New York, one of the first states to adopt virtual currency rules, has taken a relatively strict approach in the regulation of virtual currency activities. The rules, enacted on 24 June 2015, established a regulatory framework for virtual currency businesses that requires operations related to transactions involving any form of virtual currency to obtain a “Bitlicense” from the state.
The strict licensing requirements favor large virtual currency firms and financial institutions. The BitLicense application and licensing process is likely overly burdensome for small companies with limited access to capital and legal resources.
Overview of Bitlicense
Subject to certain exceptions, anyone engaging in any of the following activities is required to obtain a BitLicense from the New York State Department of Financial Services (“NYSDFS”):
• Virtual currency transmission
• Storing, holding, or maintaining custody or control of virtual currency on behalf of others
• Buying and selling virtual currency as a customer business
• Performing exchange services as a customer business
• Controlling, administering, or issuing a virtual currency.
Out-of-state businesses that engage in virtual currency activity involving New York State, or with persons within the state, must obtain a BitLicense to conduct their business.
Some of the regulatory requirements include:
• Minimum capital reserves
• Records of transactions must be kept for at least seven years
• Quarterly financial statements must be submitted within 45 days of the close of a quarter
• Background checks on all employees must be performed by an independent investigatory agency
• Appointment of a dedicated compliance officer
• Enforcement of written anti-fraud, anti-money laundering, cyber security, privacy and information security procedures
• Prior written approval from the superintendent of the NYSDFS before the company introduces a “material change” to their business model, such as a new product or service
• Prior written approval from the superintendent of the NYSDFS before any merger with or acquisition of any company holding a BitLicense.
The application fee for a Bitlicense is $5000 and the applicant must complete a 31-page application form.
The one-size-fits-all” licensing process does not provide any exceptions for small virtual currency companies.
Application Approval Process Slow, but Improving
The 2015 rules do not impose a deadline on the NYSDFS for completing the licensing process.
Since the enactment of the rules, the NYSDFS has approved only eleven charters or licenses for virtual currency companies.
The license for Genesis Global Trading was not granted for nearly three years, and a license for BitFlyer USA, Inc. was not granted for over a year.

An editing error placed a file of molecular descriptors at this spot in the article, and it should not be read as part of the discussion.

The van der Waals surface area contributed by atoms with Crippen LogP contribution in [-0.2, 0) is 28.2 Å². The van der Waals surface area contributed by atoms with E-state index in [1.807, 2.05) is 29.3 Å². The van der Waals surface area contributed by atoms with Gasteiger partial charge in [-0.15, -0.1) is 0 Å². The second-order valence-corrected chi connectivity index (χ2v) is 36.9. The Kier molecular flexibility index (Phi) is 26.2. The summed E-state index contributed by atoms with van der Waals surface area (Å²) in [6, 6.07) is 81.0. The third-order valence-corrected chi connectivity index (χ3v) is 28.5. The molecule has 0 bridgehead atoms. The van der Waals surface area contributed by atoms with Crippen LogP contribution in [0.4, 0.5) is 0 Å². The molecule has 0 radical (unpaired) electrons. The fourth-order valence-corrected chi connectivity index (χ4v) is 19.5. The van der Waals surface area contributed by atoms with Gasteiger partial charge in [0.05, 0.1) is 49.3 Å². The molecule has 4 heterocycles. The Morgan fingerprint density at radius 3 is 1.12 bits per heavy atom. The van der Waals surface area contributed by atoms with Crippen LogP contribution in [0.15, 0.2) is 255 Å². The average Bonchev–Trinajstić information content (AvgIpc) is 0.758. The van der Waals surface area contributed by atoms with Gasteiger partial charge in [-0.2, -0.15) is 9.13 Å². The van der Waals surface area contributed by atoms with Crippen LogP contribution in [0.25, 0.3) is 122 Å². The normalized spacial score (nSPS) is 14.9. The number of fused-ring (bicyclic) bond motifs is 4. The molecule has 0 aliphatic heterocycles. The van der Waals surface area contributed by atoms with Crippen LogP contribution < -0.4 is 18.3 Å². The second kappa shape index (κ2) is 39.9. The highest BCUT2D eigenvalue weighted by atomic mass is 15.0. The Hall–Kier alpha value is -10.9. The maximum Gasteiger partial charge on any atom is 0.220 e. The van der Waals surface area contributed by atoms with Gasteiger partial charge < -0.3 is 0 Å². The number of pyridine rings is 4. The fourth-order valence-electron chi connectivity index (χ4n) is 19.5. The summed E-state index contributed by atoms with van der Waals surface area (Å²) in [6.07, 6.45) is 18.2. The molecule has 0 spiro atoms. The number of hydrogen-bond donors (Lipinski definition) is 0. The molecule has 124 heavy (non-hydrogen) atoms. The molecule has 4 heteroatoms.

The number of licenses issued will likely increase over the next 12-24 months.
Focus Remains on Consumer Protection: The 2018 New York Attorney General Report
In September, the New York Attorney General (“NYAG”) issued a report that concluded crypto trading platforms vary significantly in their risk management strategies and in the ways they fulfill customer responsibilities.
The NYAG identified three broad areas of concern: potential conflicts of interest; lack of serious efforts to impede abusive trading activity; and limited protections for customer funds.
The NYAG also referred three virtual currency exchanges- Kraken, Binance and Gate.io-to the state’s financial regulator for possible legal action and raised concerns over price manipulation and conflicts of interest on trading platforms.
The report concludes that “virtual asset trading platforms have yet to implement serious efforts to monitor and stop abusive or manipulative trading.”
Draft Virtual Currency Legislation Introduced into the State Assembly
Virtual currency bills have been introduced in the State Assembly this year. New York, however, will not likely amend existing rules or introduce major virtual currency legislation until 2020, after the State Assembly is able to review a task force report that must be completed by December 2019.
• Bill on the Creation of Virtual Currency Task Force: The bill proposes the creation of a digital currency task force to provide the governor and the legislature with information on the potential effects of the widespread implementation of digital currencies on financial markets in the state. If passed, the bill would establish a group consisting of nine members which would be called on to submit a report to the governor, temporary president of the senate, and the speaker of the assembly by December of 2019. Additionally, the task force would be required to provide the number of digital currencies and exchanges operating in the state, information about large investors in the field, and the energy consumption necessary for coin mining operations. The task force would also provide a review of laws and regulations on digital currency used by other states, the federal government, foreign countries, and foreign political and economic unions to regulate the marketplace.
• Bill on Virtual Currency: The bill proposes eliminating the BitLicense and licensing fees. In addition, the bill mandates that any virtual currency business or entity be subject to routine audits by a public or third-party depository service. Any entity in full compliance will receive a digital New York Seal of Approval to reassure consumers that the outlet is trustworthy and secure.